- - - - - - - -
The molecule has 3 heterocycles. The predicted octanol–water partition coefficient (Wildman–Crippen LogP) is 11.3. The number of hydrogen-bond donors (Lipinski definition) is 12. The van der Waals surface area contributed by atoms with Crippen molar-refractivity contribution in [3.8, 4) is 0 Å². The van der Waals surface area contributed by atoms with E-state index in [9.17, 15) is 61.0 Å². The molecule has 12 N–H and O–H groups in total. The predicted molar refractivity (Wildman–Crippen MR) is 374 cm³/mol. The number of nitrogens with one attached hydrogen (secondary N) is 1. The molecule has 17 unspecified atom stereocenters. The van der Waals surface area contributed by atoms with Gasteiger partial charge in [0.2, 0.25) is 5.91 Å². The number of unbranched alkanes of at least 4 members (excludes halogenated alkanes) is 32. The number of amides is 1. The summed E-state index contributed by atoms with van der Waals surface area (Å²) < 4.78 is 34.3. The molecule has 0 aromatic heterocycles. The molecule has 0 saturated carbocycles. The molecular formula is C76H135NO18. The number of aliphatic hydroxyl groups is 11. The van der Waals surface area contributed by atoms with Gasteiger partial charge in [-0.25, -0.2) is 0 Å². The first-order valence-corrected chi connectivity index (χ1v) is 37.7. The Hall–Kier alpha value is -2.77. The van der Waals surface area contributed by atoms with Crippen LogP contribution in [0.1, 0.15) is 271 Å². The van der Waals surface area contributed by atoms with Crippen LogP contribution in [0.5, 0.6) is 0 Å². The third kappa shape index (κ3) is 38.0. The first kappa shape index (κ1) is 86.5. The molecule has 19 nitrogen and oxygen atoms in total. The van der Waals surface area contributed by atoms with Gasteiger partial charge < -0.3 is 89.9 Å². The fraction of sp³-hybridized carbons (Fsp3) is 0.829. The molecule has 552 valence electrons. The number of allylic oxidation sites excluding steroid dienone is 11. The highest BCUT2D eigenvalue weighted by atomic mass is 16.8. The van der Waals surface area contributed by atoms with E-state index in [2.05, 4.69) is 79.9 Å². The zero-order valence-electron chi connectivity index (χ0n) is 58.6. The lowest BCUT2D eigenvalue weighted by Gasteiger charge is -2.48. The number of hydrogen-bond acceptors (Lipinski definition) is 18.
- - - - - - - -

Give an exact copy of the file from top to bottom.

The molecule has 3 heterocycles. The predicted octanol–water partition coefficient (Wildman–Crippen LogP) is 11.3. The number of hydrogen-bond donors (Lipinski definition) is 12. The van der Waals surface area contributed by atoms with Crippen molar-refractivity contribution in [3.8, 4) is 0 Å². The van der Waals surface area contributed by atoms with E-state index in [9.17, 15) is 61.0 Å². The molecule has 12 N–H and O–H groups in total. The predicted molar refractivity (Wildman–Crippen MR) is 374 cm³/mol. The number of nitrogens with one attached hydrogen (secondary N) is 1. The molecule has 17 unspecified atom stereocenters. The van der Waals surface area contributed by atoms with Gasteiger partial charge in [0.2, 0.25) is 5.91 Å². The number of unbranched alkanes of at least 4 members (excludes halogenated alkanes) is 32. The number of amides is 1. The summed E-state index contributed by atoms with van der Waals surface area (Å²) < 4.78 is 34.3. The molecule has 0 aromatic heterocycles. The molecule has 0 saturated carbocycles. The molecular formula is C76H135NO18. The number of aliphatic hydroxyl groups is 11. The van der Waals surface area contributed by atoms with Gasteiger partial charge in [-0.25, -0.2) is 0 Å². The first-order valence-corrected chi connectivity index (χ1v) is 37.7. The Hall–Kier alpha value is -2.77. The van der Waals surface area contributed by atoms with Crippen LogP contribution in [0.1, 0.15) is 271 Å². The van der Waals surface area contributed by atoms with Crippen LogP contribution in [0.5, 0.6) is 0 Å². The third kappa shape index (κ3) is 38.0. The first kappa shape index (κ1) is 86.5. The molecule has 19 nitrogen and oxygen atoms in total. The van der Waals surface area contributed by atoms with Gasteiger partial charge < -0.3 is 89.9 Å². The fraction of sp³-hybridized carbons (Fsp3) is 0.829. The molecule has 552 valence electrons. The number of allylic oxidation sites excluding steroid dienone is 11. The highest BCUT2D eigenvalue weighted by atomic mass is 16.8. The van der Waals surface area contributed by atoms with E-state index in [2.05, 4.69) is 79.9 Å². The zero-order valence-electron chi connectivity index (χ0n) is 58.6. The lowest BCUT2D eigenvalue weighted by Gasteiger charge is -2.48. The number of hydrogen-bond acceptors (Lipinski definition) is 18.